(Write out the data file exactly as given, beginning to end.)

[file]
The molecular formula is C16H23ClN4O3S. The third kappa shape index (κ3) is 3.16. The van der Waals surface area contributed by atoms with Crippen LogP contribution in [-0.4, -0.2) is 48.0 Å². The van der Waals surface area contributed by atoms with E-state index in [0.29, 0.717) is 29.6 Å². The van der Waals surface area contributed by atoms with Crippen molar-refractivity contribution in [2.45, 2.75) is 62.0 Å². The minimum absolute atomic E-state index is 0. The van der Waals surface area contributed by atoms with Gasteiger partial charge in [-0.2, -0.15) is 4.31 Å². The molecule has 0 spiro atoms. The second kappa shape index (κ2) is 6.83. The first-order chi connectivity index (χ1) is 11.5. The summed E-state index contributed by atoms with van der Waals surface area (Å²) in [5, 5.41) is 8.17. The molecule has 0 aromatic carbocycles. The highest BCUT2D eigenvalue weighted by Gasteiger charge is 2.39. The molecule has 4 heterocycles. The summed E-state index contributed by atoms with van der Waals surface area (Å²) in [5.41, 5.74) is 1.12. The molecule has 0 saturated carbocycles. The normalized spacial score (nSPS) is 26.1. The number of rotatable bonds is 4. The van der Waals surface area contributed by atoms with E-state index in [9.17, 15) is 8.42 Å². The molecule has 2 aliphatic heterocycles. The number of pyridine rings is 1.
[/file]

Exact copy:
The molecular formula is C16H23ClN4O3S. The third kappa shape index (κ3) is 3.16. The van der Waals surface area contributed by atoms with Crippen LogP contribution in [-0.4, -0.2) is 48.0 Å². The van der Waals surface area contributed by atoms with E-state index in [0.29, 0.717) is 29.6 Å². The van der Waals surface area contributed by atoms with Crippen molar-refractivity contribution in [2.45, 2.75) is 62.0 Å². The minimum absolute atomic E-state index is 0. The van der Waals surface area contributed by atoms with Gasteiger partial charge in [-0.2, -0.15) is 4.31 Å². The molecule has 0 spiro atoms. The second kappa shape index (κ2) is 6.83. The first-order chi connectivity index (χ1) is 11.5. The summed E-state index contributed by atoms with van der Waals surface area (Å²) in [5, 5.41) is 8.17. The molecule has 0 aromatic carbocycles. The highest BCUT2D eigenvalue weighted by Gasteiger charge is 2.39. The molecule has 4 heterocycles. The summed E-state index contributed by atoms with van der Waals surface area (Å²) in [5.41, 5.74) is 1.12. The molecule has 0 saturated carbocycles. The normalized spacial score (nSPS) is 26.1. The number of rotatable bonds is 4. The van der Waals surface area contributed by atoms with E-state index in [9.17, 15) is 8.42 Å². The molecule has 2 aliphatic heterocycles. The number of pyridine rings is 1.